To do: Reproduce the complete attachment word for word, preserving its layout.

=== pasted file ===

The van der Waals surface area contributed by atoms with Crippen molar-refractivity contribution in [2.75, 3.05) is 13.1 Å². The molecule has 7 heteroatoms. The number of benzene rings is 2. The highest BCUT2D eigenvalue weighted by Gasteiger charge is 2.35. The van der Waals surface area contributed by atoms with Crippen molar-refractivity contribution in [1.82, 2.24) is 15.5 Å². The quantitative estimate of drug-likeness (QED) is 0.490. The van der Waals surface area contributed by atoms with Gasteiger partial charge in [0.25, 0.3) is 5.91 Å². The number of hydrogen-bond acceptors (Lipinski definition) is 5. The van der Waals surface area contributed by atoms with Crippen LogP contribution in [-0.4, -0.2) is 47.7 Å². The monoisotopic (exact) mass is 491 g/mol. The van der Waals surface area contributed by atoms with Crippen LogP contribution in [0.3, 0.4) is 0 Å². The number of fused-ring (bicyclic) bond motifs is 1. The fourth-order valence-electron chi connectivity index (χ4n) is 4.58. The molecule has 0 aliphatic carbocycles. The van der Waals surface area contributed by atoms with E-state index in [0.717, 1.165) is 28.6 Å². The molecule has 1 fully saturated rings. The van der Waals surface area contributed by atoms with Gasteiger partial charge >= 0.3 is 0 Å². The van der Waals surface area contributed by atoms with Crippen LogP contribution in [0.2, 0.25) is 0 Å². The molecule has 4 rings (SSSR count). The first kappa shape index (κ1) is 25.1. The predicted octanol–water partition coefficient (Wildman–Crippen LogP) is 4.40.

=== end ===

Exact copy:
The van der Waals surface area contributed by atoms with Crippen molar-refractivity contribution in [2.75, 3.05) is 13.1 Å². The molecule has 7 heteroatoms. The number of benzene rings is 2. The highest BCUT2D eigenvalue weighted by Gasteiger charge is 2.35. The van der Waals surface area contributed by atoms with Crippen molar-refractivity contribution in [1.82, 2.24) is 15.5 Å². The quantitative estimate of drug-likeness (QED) is 0.490. The van der Waals surface area contributed by atoms with Gasteiger partial charge in [0.25, 0.3) is 5.91 Å². The number of hydrogen-bond acceptors (Lipinski definition) is 5. The van der Waals surface area contributed by atoms with Crippen LogP contribution in [-0.4, -0.2) is 47.7 Å². The monoisotopic (exact) mass is 491 g/mol. The van der Waals surface area contributed by atoms with Crippen LogP contribution in [0.3, 0.4) is 0 Å². The number of fused-ring (bicyclic) bond motifs is 1. The fourth-order valence-electron chi connectivity index (χ4n) is 4.58. The molecule has 0 aliphatic carbocycles. The van der Waals surface area contributed by atoms with E-state index in [0.717, 1.165) is 28.6 Å². The molecule has 1 fully saturated rings. The van der Waals surface area contributed by atoms with Gasteiger partial charge >= 0.3 is 0 Å². The van der Waals surface area contributed by atoms with Crippen LogP contribution in [0.2, 0.25) is 0 Å². The molecule has 4 rings (SSSR count). The first kappa shape index (κ1) is 25.1. The predicted octanol–water partition coefficient (Wildman–Crippen LogP) is 4.40.